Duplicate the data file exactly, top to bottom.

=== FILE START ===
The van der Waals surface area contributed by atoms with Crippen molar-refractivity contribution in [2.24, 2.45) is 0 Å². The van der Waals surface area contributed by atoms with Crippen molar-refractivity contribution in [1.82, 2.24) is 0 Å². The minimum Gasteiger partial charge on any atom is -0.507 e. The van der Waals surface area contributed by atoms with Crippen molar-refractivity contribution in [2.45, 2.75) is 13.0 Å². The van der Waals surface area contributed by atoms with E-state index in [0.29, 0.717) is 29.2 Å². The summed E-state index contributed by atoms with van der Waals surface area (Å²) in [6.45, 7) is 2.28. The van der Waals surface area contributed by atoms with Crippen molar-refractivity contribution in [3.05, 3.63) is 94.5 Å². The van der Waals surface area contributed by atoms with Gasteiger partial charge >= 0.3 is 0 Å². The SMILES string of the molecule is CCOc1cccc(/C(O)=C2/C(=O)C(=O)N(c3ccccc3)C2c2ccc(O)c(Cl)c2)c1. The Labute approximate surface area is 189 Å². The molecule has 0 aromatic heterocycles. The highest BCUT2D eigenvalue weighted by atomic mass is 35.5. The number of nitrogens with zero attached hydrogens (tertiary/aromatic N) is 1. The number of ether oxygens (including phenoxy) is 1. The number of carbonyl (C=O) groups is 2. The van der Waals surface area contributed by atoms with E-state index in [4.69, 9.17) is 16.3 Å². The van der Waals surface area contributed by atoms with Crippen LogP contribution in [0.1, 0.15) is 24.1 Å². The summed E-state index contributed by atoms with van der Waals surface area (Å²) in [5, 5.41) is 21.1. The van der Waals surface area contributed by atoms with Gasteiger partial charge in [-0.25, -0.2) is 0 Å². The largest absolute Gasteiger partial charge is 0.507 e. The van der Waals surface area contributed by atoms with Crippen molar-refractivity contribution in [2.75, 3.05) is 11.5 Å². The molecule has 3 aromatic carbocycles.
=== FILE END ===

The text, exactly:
The van der Waals surface area contributed by atoms with Crippen molar-refractivity contribution in [2.24, 2.45) is 0 Å². The van der Waals surface area contributed by atoms with Crippen molar-refractivity contribution in [1.82, 2.24) is 0 Å². The minimum Gasteiger partial charge on any atom is -0.507 e. The van der Waals surface area contributed by atoms with Crippen molar-refractivity contribution in [2.45, 2.75) is 13.0 Å². The van der Waals surface area contributed by atoms with E-state index in [0.29, 0.717) is 29.2 Å². The summed E-state index contributed by atoms with van der Waals surface area (Å²) in [6.45, 7) is 2.28. The van der Waals surface area contributed by atoms with Crippen molar-refractivity contribution in [3.05, 3.63) is 94.5 Å². The van der Waals surface area contributed by atoms with Gasteiger partial charge >= 0.3 is 0 Å². The SMILES string of the molecule is CCOc1cccc(/C(O)=C2/C(=O)C(=O)N(c3ccccc3)C2c2ccc(O)c(Cl)c2)c1. The Labute approximate surface area is 189 Å². The molecule has 0 aromatic heterocycles. The highest BCUT2D eigenvalue weighted by atomic mass is 35.5. The number of nitrogens with zero attached hydrogens (tertiary/aromatic N) is 1. The number of ether oxygens (including phenoxy) is 1. The number of carbonyl (C=O) groups is 2. The van der Waals surface area contributed by atoms with E-state index in [4.69, 9.17) is 16.3 Å². The van der Waals surface area contributed by atoms with Crippen LogP contribution in [0.1, 0.15) is 24.1 Å². The summed E-state index contributed by atoms with van der Waals surface area (Å²) in [5, 5.41) is 21.1. The van der Waals surface area contributed by atoms with Gasteiger partial charge in [-0.25, -0.2) is 0 Å². The largest absolute Gasteiger partial charge is 0.507 e. The van der Waals surface area contributed by atoms with Crippen molar-refractivity contribution in [2.75, 3.05) is 11.5 Å². The molecule has 3 aromatic carbocycles.